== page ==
Key words: needle morphology; climatic factors; silver fir; Balkan Peninsula
Darka Šešlija Jovanović
|Vojislav Dukić, Miroslav Mirković, Branko Stajić, Danijela Petrović, Marko Kazimirović, Srđan Bilić|| UDK 630* 111.8 (001)
|Comparative analysis of the influence of climate factors on the radial growth of autochthonous pine species (Pinus spp.) in central Bosnia and Herzegovina|
In central Bosnia and Herzegovina, in the Zavidovići-Teslić area, the study of the radial growth of Austrian and Scots pine (autochthonous pine species) trees was conducted using the dendrochronological method in order to identify the differences between the species in terms of the influence of climatic variables on the tree ring formation. Trees were sampled in five experimental areas or five sites. The first site had a Scots pine stand, while the second had an Austrian pine stand, and the other three sites had mixed stands of Scots and Austrian pine. Cross-dating was conducted using visual on-screen techniques of CDendro software and statistical methods using Cofecha software. The tree ring series were standardized using the Arstan program and cubic smoothing spline. It produced Scots pine regional chronology, 145 years long (1870-2014), and Austrian pine regional chronology, 180 years long (1835-2014). Correlation analysis of the relationship between the index of tree-ring width and precipitation and temperature in the characteristic periods of the year showed a negative effect of temperature (except in winter months) and a positive effect of precipitation on the tree ring formation. The statistically significant dependence of the tree-ring width index on the SPEI indices indicates a significant impact of moisture deficiency on the tree ring formation in the period from June to August (r = 0.33 in June, r = 0.45 in July and r = 0.47 in August) for Scots pine and in the period from June to September (r = 0.36 in June, r = 0.43 in July, r = 0.47 in August and r = 0.30 in September) for Austrian pine. The analysis of the relationship between climatic parameters and the chronologies of Scots and Austrian pine shows similar relationships between radial growth and climate but the influence of climate is somewhat more pronounced in Austrian pine. In the study area, the radial growth of both tree species is significantly determined by climate conditions. In other words, the chronology of these species has a good climatic signal, especially the drought signal in the summer months.
Key words: dendrochronology; tree-ring width; Austrian pine; Scots pine; climate; Bosnia and Herzegovina
|Abdullah E. Akay, H. Hulusi Acar, Buse Kalkan|| UDK 630*907.1 (001)
|Using GIS techniques for modeling of anthropogenic noise propagation generated by a chainsaw in forest harvesting|
Noise is an environmental pollution that negatively affects human health and reduces the performance of employees. Forest harvesting activities are one of the working environments where noise effect is intense. The most common equipment used in forest operations is chainsaw whose noise affects not only the operator but also the wildlife in the territory. The noise maps showing noise propagation can be effectively used in evaluating and controlling the noise effects. In this study, it was aimed to measure the anthropogenic noise levels resulting from the chainsaw used in tree felling and to map its noise propagation with SPreAD-GIS (System for Prediction of Acoustic Detectability) which is a GIS (Geographical Information Systems) based noise prediction software. The study was conducted in Karacabey Flooded Forest within the city of Bursa in Türkiye. The results indicated that the average noise level from the chainsaw was above the danger limit (90 dBA) that causes increased physiological reactions and headache on the workers. According to the noise propagation map, the noise exposure of the employees exceeded the warning limit (85 dBA) and the maximum noise level was 95.96 dBA during the harvesting activity. In some parts of the study area, the noise level was 45 dBA or above, causing negative effects on bird species. It can be concluded that the noise maps can be effectively used to determine noise propagation generated by a chainsaw and evaluate the noise effects on the operators and as well as on the bird species in the perimeter.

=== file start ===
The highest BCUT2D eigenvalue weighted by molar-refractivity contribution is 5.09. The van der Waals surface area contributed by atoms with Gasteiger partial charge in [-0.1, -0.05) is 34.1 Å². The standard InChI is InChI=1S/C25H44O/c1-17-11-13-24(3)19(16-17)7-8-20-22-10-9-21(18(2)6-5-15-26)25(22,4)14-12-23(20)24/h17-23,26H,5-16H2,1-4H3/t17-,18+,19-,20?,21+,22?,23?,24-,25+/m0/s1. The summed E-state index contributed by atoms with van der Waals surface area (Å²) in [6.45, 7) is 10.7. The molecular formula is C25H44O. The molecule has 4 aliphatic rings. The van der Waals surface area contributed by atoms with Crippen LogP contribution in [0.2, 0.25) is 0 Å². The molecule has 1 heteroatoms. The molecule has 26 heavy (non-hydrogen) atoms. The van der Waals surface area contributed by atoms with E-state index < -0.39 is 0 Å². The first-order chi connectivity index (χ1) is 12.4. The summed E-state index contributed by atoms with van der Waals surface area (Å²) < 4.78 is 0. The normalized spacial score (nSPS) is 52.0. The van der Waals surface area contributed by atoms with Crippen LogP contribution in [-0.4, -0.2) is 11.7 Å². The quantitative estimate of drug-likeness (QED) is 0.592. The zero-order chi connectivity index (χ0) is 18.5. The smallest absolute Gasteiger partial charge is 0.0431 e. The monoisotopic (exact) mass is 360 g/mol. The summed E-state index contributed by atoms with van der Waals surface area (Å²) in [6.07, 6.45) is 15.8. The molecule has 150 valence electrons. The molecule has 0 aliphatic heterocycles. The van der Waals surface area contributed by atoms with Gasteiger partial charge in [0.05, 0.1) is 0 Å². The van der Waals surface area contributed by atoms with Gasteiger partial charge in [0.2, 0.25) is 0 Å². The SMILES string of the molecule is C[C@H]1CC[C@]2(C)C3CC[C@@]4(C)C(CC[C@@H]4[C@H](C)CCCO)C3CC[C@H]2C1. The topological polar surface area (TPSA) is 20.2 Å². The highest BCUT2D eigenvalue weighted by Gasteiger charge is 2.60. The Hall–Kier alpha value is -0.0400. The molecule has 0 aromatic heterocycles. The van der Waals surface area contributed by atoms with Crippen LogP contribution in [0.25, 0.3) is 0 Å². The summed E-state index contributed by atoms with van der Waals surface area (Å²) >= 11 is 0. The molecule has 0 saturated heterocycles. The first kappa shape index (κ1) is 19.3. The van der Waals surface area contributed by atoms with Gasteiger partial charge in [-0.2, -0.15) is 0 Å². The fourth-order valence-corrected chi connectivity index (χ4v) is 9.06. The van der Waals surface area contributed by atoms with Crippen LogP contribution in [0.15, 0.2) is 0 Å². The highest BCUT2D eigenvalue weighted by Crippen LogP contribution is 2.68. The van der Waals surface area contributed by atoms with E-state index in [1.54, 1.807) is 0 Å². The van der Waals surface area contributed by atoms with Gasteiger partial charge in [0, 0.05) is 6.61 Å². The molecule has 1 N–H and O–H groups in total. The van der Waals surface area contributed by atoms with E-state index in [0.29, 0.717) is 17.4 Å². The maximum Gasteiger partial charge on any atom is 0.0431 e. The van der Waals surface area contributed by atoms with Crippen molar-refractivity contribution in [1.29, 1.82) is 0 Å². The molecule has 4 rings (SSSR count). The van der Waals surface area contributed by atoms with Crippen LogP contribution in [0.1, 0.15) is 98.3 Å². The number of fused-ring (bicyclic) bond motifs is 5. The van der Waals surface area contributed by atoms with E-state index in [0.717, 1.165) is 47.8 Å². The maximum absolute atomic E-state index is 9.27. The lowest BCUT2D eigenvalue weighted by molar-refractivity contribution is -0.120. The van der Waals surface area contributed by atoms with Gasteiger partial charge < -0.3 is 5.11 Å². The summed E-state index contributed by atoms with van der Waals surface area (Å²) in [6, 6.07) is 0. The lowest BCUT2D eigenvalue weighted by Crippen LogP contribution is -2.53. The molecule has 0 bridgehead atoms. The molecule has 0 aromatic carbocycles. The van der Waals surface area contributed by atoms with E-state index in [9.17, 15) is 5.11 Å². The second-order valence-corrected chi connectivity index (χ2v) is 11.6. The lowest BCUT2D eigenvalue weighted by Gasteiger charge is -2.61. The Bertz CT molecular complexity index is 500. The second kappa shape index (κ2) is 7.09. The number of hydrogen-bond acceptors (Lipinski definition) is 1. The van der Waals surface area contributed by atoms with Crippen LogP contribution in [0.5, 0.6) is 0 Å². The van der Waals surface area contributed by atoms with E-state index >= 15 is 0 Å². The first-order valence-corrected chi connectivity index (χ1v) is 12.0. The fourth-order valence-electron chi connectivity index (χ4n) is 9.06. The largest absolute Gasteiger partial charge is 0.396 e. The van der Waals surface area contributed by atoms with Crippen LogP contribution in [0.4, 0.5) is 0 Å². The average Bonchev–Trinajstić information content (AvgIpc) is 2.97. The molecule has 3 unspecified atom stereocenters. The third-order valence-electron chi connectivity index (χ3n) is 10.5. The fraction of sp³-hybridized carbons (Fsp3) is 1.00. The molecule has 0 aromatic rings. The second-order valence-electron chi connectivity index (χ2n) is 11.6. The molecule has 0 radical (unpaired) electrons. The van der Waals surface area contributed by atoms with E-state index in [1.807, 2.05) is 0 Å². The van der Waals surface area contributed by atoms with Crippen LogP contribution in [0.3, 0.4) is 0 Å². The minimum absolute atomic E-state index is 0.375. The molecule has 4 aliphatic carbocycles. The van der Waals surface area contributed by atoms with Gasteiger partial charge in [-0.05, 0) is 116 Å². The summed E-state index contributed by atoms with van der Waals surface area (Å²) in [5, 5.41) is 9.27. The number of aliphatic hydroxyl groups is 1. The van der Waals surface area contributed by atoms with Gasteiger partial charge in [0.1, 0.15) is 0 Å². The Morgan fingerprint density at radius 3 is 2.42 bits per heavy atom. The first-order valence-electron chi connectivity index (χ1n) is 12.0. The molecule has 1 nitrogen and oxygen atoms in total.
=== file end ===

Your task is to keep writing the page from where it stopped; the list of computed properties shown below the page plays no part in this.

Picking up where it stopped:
Key words: anthropogenic noise; noise propagation map; SPreAD-GIS; chainsaw
Abdullah E. Akay
H. Hulusi Acar
|Alptug Sari|| UDK 630*156 (001)
|Maximum Entropy Niche-Based Predicting of Potential Habitat for the Anatolian Leopard (Panthera pardus tulliana Valenciennes, 1856) in Türkiye|
The Anatolian leopard (Panthera pardus tulliana Valenciennes, 1856) is the largest surviving cat species in Türkiye. Despite the adversity they face, leopards still exist in Türkiye. In this study, using the maximum entropy model (MaxEnt), potentially suitable habitats for the Anatolian leopard in Türkiye was surveyed. When evaluating leopard habitat preference, the fact that the species can easily adapt to its habitat and live anywhere with sufficient vegetation and sufficient prey animals was taken into account; only data on climate which affects the geographic distribution patterns and population structures of flora and fauna were examined before. When the climatic variables affecting leopard’ distribution were examined, the following had the highest values: isothermally, seasonal temperature, average temperature of the coldest season, minimum temperature of the coldest month, and annual precipitation. Except for the Central Anatolia Region and coastal areas, almost every region in Türkiye contains habitats suitable for the leopard. There are scarce data on leopards’ populations and habitats in Türkiye. Therefore, even though ecological niche modelling (ENM) may generate important results when determining potentially suitable habitats, it is clear that this model cannot yield accurate results without considering the areas that the species is known to inhabit but in which no studies were previously conducted. The results that were obtained in the present study can also provide background information related to the long-term conservation of this species.
Key words: Bioclimatic data; Conservation; Habitat suitability; Leopard; MaxEnt; Türkiye